When she arrived the first day, the girl knew she had to audition and not only that, she discovered she had to sing, by herself,  in front of a complete room of strangers. Can I tell you she was literally shaking with fear and was as white as a ghost when she arrived? I truly didn’t think she would have the courage to follow through.
 
Not only did she follow through with the audition, but she felt great it! Everyone encouraged her and made her feel welcomed. Her story with Summer Stage could have ended right then and there on a very positive note, because with the support of the others at Summer Stage she found her confidence and persevered. But the story gets better because she had the opportunity to spend four wonderful weeks preparing for the show, learning from your wonderful staff, and meeting new people who accepted her for who she is.
 
As she was preparing for her senior project, her mother told me her daughter said to her, “Mom, I’m feeling very confident about preparing for this project. I found my voice at Summer Stage.”

Harry, this is just one story among hundreds. Hopefully you realize the values you instill at Upper Darby Summer Stage – acceptance, nurturing, excellence, and self-value – have positively affected thousands of young lives and have made our community a better place. Thank you for continuing to offer this amazing program and for “filling the world with love” in so many ways.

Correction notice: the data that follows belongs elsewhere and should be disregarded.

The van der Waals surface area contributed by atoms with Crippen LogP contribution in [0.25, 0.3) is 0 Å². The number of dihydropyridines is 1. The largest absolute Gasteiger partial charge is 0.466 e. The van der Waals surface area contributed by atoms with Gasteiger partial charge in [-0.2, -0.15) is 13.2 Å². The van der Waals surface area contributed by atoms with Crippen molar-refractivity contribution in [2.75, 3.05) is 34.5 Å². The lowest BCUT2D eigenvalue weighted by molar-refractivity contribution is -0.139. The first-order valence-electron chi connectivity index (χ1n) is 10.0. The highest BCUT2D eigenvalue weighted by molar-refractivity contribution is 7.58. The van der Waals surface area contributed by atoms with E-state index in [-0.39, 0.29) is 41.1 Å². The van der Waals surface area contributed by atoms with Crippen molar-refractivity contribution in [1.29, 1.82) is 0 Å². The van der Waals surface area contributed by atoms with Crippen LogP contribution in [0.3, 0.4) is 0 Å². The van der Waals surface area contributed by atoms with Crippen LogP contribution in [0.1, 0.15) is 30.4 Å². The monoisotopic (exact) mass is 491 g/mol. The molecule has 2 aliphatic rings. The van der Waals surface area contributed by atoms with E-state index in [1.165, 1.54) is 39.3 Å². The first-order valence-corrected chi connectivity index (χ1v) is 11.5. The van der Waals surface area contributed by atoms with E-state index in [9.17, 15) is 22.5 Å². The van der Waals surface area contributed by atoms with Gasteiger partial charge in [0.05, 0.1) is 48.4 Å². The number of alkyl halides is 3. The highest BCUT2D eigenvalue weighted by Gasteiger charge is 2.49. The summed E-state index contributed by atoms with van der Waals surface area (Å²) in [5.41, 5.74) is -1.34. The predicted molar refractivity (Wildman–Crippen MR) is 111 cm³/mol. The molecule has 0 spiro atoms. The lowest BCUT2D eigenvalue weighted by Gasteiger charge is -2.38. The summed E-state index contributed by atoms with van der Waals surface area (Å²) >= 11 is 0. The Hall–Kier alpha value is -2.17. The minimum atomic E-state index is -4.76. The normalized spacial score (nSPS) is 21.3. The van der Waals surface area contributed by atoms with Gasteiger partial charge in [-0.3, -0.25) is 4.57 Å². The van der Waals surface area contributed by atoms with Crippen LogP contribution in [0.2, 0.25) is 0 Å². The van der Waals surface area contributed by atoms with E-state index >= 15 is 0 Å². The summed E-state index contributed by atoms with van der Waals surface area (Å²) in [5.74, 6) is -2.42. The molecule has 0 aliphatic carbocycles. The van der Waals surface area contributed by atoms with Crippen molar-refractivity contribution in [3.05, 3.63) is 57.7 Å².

A very proud Summer Stage mom.

Thank you for sharing this wonderful story! Do you have a Summer Stage story you want to share? Send it to Lauren.Stevenson@verizon.net and we’ll post it on our Blog!

4 Responses to “A No Bullying, Zero Tolerance Zone at Upper Darby Summer Stage”

  1. Terez Giuliana

    A wonderful story, an inspiring letter, but by no means an unusual occurrence at Summer Stage. This program somehow draws the nicest, friendliest, most hard-working kids around!

    Reply
  2. Joanna Everett

    What a beautiful story–you made me cry–and you made me proud that this is where my son has chosen to spend his summer–Thanks you Harry & thank you Summer Stage!

    Reply
  3. Amy Trafficante

    It is a wonderful program. I personally see how accepting the kids are due to the fact that my son has a learning disability and no one makes fun of him because he can’t do something. This is a wonderful program and i am thankful that i found it. Thank you Harry and the summer stage staff for a terrific job done each summer.

    Reply
  4. Ed

    Going back 25 years, Summer Stage instilled me with self confidence, approval of my peers and loads of encouragement from Harry, my directors, mentors and friends. I was a socially awkward kid who was always sick. I was allowed to blossom in the Summer Stage environment when I was stunted in every other one… school, home, you name it. I wouldn’t be the same without the 10 or so years I spent singing “To Fill the World with Love”, which Harry and his staff continues to do after 35+ years!

    Reply

Leave a Reply